(Review of Neil Postmans: Amusing our selves to death)
Did TV really change fundamental aspects of our culture, and even shape the way we think ? I started asking myself that question after reading the first Chapters, and naturally went on to asking myself the following question. If TV had this impact on our culture and thinking - what about internet ?
The book is written in a time close to the target year of George Orwells "1984". Orwell describes a society with all ingrediens of what we fear - totalitarism with full censorship and control of speech, information, and even the languare. Orwell's picture of 1984 is pretty far from what our democracies in the western world has become. In Aldous Huxleys "Brave new world", however he describes a a society where this is irrelevant, because people have entered a state of mind where they don't care; passive and occupied with trivialities.
So Orwells concept is - "What we fear ruins us", and
Huxleys concept is "What we love ruins us".
Postman explores the possibility that we have entered a state that pretty much resemples Aldous Huxleys "Brave new world", and that TV plays an important role in it. Maybe internet is just an accelerating factor on top of TV ? or maybe not ?
An average American spends 4.5 hrs in front of TV every day. Some numbers show that this have not changed a lot for many years, but in the keynote at Vizrt days in Bergen last week it was referred to a US study that showed 35% increase in average total time used on internet,tv and mobile together - a 35% increase in only one year ! Another interesting fact is that 35hrs of video content is uploaded to YouTube every minute.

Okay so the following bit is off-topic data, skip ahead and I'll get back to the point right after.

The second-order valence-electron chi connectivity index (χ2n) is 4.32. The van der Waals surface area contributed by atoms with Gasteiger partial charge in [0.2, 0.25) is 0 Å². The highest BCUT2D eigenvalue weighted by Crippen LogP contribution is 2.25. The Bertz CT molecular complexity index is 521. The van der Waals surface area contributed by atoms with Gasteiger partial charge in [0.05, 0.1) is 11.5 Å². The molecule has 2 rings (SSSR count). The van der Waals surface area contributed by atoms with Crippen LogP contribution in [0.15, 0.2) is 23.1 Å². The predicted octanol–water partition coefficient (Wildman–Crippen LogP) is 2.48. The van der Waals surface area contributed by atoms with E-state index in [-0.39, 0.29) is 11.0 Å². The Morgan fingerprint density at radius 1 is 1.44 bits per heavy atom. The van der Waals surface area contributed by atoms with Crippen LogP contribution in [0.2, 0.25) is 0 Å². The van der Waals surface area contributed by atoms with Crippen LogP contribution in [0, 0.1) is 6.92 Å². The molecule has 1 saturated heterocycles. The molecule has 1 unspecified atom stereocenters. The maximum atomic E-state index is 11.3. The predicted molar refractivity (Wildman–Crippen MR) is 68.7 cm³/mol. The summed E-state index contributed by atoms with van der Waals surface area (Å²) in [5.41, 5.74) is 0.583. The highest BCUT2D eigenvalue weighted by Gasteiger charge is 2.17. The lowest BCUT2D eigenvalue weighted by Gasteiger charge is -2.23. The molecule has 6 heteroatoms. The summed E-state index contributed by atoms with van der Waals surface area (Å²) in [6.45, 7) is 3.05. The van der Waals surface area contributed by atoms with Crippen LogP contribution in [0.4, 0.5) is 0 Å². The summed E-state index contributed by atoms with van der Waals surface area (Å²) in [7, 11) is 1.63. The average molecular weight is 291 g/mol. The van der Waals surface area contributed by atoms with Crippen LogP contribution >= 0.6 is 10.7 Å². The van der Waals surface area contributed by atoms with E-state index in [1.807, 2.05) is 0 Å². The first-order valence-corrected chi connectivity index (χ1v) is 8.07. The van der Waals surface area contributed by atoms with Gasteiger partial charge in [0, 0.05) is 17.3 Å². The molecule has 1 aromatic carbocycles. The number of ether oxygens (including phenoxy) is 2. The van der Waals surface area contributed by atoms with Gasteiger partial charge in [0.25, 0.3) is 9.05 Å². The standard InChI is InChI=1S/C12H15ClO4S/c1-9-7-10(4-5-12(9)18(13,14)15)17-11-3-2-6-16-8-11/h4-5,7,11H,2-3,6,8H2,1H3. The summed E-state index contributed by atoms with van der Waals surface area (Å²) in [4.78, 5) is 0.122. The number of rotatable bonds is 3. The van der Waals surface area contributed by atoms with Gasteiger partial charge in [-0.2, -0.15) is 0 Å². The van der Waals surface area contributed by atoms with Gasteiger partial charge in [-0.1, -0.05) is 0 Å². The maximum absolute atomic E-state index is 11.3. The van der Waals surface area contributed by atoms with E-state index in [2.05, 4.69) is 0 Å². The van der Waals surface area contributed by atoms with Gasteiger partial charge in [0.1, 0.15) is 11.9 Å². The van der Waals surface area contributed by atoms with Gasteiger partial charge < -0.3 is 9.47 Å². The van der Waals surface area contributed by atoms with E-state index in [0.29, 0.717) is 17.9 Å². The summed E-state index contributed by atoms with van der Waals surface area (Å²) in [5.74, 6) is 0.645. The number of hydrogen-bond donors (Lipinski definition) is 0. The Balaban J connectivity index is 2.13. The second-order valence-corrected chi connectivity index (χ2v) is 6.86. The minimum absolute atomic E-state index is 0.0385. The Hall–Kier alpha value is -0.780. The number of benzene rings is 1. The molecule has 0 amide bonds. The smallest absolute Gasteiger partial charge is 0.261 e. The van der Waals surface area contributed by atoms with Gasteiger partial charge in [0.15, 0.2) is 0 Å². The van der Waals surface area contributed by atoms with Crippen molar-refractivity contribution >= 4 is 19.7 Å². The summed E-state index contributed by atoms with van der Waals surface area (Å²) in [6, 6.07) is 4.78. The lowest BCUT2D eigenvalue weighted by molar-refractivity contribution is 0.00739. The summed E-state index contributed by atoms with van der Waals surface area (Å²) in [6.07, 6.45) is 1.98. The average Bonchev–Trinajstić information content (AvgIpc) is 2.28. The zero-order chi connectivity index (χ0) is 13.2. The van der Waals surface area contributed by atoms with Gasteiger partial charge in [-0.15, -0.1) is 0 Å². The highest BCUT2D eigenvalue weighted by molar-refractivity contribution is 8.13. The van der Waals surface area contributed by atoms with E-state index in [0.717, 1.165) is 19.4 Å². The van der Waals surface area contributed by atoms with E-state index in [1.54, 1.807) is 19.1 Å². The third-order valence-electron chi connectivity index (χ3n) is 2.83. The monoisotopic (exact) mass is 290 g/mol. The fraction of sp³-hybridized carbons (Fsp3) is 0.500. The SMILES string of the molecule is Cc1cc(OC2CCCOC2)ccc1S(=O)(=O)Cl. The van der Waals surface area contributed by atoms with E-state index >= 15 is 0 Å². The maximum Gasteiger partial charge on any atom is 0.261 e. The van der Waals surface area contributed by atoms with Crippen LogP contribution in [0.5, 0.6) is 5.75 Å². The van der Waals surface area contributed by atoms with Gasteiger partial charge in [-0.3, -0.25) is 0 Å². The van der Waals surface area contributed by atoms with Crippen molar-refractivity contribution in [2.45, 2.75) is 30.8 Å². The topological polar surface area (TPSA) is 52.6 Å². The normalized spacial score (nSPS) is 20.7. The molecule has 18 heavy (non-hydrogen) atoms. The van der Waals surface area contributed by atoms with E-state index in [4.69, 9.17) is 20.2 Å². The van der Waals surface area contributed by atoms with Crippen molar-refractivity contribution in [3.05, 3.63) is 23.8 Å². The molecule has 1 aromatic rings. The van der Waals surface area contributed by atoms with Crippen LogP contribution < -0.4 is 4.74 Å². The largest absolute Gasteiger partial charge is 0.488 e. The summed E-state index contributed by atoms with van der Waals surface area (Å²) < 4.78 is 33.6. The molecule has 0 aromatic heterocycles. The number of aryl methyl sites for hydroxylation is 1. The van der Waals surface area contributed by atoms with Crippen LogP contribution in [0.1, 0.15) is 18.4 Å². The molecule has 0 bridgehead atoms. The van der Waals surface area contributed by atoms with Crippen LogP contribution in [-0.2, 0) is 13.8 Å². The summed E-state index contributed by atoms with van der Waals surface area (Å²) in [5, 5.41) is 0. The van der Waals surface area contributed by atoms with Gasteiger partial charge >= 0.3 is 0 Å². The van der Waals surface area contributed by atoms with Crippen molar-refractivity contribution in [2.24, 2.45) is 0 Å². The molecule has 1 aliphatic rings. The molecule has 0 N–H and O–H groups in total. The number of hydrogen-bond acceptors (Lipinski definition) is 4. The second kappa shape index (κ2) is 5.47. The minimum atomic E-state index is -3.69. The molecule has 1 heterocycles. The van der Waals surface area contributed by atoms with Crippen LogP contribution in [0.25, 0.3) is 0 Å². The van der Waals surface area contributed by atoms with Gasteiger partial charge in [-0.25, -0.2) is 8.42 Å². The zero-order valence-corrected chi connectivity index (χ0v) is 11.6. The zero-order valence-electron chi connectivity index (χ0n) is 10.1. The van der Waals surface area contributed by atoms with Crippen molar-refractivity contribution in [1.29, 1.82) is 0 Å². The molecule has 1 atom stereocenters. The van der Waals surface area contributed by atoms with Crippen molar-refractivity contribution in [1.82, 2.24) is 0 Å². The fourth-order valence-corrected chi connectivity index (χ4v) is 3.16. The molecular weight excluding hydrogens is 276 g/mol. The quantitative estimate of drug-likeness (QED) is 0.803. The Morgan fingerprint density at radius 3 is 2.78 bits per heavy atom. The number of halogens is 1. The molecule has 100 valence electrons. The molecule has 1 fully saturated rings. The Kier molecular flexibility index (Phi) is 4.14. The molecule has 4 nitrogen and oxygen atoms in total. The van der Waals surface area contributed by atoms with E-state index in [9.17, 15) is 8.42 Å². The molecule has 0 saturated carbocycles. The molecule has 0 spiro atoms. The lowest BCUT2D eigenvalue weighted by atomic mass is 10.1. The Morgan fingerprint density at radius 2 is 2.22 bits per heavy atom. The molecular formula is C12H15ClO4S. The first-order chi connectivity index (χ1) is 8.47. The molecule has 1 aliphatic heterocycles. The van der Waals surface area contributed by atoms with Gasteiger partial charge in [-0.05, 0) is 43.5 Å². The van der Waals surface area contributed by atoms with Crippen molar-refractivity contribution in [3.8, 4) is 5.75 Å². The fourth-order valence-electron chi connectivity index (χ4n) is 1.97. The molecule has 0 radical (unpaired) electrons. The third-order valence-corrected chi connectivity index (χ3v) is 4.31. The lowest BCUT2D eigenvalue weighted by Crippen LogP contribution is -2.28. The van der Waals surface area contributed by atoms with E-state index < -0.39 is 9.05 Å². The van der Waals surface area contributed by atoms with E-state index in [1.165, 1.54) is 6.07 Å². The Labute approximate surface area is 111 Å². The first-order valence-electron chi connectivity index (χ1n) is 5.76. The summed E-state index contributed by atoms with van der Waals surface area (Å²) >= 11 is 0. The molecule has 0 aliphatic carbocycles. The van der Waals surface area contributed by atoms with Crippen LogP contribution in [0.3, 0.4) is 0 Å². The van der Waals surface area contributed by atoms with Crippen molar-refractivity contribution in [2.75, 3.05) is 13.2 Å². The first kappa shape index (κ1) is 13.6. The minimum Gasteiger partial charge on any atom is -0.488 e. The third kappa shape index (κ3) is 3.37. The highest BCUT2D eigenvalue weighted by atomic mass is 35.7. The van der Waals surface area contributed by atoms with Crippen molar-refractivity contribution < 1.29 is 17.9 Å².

Why is TV such a revolutionary inventions that changes us ? The single most significant factor is the fact that it steals so much of our time. But the fact that TV is a media in itself and has become the key bearer of communications in out culture is also important. - We understand the world through TV.
Marshall McLuhans idea that "The medium is the message" fundamental part of the reasoning. Just the very format of the medium TV lends itself to have a bias towards certain types of content - A story must be told in pictures. The format of a book favour other kinds of content. Exploting abstract ideas or having a discussion on philosophy is probabely easier in a book format based on written language than on TV. Hence the idea that the media shapes the content- We might have a perception that TV gives us all types of content: News, Entertainement, educational programmes etc. "Amusing our selves to death" suggest that most of this has an element of entertainement. "If it doesnt look good - its not good TV. Even politicians need to be good looking, or at least have a good apperance on TV. This is probabelty of more importance than their capabilities to talk and write. They have other people writing their speeches anyway, so in one sense they are also actors - reading a script.
Another idea that is fundamental to Postmans analysis is that every tool or medium (or technology if you like) represents a methaphor that shapes the way we think and structure information. The best example of this is the clock. The clock itself is just a think we use to keep track of time, but in fact the closk introduced the very idea that time is something that can be sliced into small peaces, minutes , seconds and be measured. So the clock it self is more than just a thing it brings along methapor that shapes our conception of time.
So what methapors does TV represent ? - here are some suggestions or hints
Form matters more than content. A joke or witty comment can make one person the winner of a debate.
As a tv producer you would give prominence and precedence to any event that have visual documentation.
Context is superfluous - a picture constitute a context by itself. Things does not have to be connected or relevant. No matter how serious (war , earthquake), it will be interrupter by a commercial in a newscast. Or the quick shift to something completely different - "And now this" - the sentence very often used by news presenters because things are not connected.This suggests that passive consumption of information is OK. All reports of cruelty and death is greatly exaggerated and in any case not to be taken seriously or responded to sanely.